Supreme Court and Immigration Law in South Carolina

Supreme courtU.S. District Judge Richard Gergel is holding a hearing today in Charleston to rule on South Carolina’s immigration law.

South Carolina’s law, which was modeled after Arizona’s SB 1070 law, was for the most part blocked in December 2011. Among the section that went into effect are the requirement that employers must fulfill by checking the legal status of all new employees through e-verify. Other parts were regarded as unconstitutional.

What is e-verify?

The provisions that were blocked were the following: one that make it a state crime to not carry papers proving lawful status, one that do not allow illegal immigrants to transport themselves or have a house, and the one that allows police officials the permission to check the immigration status of a person if they have suspicion that he or she is illegal. In September, the U.S. Supreme Court did allow the “show-me-your-papers” provision in Arizona.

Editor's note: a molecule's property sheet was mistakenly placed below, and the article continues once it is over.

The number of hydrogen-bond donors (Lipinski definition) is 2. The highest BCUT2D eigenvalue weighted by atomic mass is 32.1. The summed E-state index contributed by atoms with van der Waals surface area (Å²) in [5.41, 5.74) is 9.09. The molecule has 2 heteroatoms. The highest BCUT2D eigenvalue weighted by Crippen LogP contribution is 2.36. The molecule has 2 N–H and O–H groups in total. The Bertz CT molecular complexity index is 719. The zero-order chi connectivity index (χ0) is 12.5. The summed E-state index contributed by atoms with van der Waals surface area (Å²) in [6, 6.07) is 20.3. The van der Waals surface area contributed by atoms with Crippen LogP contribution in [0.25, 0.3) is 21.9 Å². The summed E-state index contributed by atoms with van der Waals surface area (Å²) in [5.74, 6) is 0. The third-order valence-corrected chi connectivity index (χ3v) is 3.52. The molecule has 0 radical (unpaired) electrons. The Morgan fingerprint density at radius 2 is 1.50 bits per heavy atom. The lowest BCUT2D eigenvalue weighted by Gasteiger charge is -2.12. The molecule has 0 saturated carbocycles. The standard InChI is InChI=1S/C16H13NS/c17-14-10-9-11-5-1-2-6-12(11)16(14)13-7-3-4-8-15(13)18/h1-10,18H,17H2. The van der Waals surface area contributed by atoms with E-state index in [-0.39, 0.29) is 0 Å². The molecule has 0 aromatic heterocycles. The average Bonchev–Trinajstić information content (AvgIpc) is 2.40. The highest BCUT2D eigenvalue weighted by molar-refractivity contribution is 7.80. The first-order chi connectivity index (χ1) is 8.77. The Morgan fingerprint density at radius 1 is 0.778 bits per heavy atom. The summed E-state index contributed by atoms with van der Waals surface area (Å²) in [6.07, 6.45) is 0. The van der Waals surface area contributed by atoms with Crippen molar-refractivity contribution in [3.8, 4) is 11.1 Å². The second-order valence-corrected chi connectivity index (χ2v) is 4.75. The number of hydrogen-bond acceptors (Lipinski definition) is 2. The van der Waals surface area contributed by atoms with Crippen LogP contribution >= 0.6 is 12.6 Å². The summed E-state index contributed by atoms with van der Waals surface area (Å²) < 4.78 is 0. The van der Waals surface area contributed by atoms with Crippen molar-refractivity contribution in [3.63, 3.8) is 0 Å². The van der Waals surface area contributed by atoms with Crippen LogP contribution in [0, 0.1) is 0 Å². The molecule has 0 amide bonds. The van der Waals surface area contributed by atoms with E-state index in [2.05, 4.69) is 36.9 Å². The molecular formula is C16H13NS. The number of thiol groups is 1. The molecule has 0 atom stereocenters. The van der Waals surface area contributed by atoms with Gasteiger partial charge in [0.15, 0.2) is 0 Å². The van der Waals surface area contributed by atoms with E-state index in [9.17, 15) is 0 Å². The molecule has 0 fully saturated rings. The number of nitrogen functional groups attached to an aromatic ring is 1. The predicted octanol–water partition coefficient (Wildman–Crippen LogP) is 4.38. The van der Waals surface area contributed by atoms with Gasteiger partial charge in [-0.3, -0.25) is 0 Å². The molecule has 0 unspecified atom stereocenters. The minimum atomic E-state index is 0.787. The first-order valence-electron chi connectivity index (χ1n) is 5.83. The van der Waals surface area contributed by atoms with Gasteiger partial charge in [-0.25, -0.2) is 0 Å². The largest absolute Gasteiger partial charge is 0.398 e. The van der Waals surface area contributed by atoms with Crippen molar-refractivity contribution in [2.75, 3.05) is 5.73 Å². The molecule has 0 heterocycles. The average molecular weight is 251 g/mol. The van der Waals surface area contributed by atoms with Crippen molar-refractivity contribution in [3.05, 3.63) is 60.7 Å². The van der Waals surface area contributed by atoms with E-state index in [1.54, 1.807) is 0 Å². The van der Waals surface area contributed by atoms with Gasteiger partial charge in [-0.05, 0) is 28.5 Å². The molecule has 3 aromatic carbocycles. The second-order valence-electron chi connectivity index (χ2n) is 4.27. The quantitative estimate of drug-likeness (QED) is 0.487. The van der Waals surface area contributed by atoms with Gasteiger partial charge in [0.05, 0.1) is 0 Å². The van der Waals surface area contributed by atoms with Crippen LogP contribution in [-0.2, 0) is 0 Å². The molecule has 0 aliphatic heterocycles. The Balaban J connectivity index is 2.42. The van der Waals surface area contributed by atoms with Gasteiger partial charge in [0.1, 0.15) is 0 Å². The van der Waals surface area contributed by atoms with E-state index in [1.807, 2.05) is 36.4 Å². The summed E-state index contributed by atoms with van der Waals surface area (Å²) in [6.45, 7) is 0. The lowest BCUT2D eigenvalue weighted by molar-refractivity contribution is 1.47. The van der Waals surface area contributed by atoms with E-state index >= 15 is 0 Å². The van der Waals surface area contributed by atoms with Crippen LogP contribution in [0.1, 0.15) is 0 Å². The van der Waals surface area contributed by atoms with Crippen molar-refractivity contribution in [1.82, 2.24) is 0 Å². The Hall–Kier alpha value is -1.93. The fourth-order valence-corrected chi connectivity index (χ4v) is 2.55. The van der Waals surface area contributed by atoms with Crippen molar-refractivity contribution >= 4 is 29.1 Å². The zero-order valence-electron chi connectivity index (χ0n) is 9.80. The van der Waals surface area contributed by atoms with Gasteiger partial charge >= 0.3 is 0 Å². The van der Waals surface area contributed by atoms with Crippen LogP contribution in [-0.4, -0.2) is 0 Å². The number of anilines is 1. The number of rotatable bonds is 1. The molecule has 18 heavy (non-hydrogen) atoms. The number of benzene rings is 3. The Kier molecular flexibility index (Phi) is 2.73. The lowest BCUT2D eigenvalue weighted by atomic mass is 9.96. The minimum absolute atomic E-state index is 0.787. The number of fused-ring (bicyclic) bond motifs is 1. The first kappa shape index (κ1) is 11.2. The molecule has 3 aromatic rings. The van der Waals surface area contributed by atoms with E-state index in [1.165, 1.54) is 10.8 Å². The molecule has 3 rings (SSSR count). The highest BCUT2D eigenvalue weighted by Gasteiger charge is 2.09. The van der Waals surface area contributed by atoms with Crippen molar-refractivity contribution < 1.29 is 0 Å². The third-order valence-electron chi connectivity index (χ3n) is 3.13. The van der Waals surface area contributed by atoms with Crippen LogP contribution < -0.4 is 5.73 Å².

Proponents of the law are interesting in having the “show-me-your-papers” provision pass. It is precisely why it’s going back to court. Judge Gergel filed paperwork earlier this summer saying that his decision would need to be revised. Since it passed for Arizona’s law, many believe there’s no reason for it to not pass in South Carolina.

South Carolina officers will not be allowed to check the immigration status on routine stops until it is deemed acceptable by the Supreme Court’s ruling.